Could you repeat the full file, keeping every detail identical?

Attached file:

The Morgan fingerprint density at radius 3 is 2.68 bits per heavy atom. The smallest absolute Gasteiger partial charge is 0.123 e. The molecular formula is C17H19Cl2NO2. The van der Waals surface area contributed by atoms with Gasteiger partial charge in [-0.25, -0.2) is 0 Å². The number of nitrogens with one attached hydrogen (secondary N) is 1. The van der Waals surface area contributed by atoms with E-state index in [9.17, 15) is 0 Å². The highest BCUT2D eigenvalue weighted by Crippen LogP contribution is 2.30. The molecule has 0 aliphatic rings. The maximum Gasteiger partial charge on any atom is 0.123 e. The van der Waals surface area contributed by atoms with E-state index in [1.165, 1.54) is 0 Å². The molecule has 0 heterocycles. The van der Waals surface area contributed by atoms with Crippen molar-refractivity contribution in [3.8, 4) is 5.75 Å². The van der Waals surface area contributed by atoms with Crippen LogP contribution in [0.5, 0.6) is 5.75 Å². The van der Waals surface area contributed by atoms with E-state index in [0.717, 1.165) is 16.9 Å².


The Morgan fingerprint density at radius 3 is 2.68 bits per heavy atom. The smallest absolute Gasteiger partial charge is 0.123 e. The molecular formula is C17H19Cl2NO2. The van der Waals surface area contributed by atoms with Gasteiger partial charge in [-0.25, -0.2) is 0 Å². The number of nitrogens with one attached hydrogen (secondary N) is 1. The van der Waals surface area contributed by atoms with E-state index in [9.17, 15) is 0 Å². The highest BCUT2D eigenvalue weighted by Crippen LogP contribution is 2.30. The molecule has 0 aliphatic rings. The maximum Gasteiger partial charge on any atom is 0.123 e. The van der Waals surface area contributed by atoms with E-state index in [1.165, 1.54) is 0 Å². The molecule has 0 heterocycles. The van der Waals surface area contributed by atoms with Crippen molar-refractivity contribution in [3.8, 4) is 5.75 Å². The van der Waals surface area contributed by atoms with Crippen LogP contribution in [0.5, 0.6) is 5.75 Å². The van der Waals surface area contributed by atoms with E-state index in [0.717, 1.165) is 16.9 Å².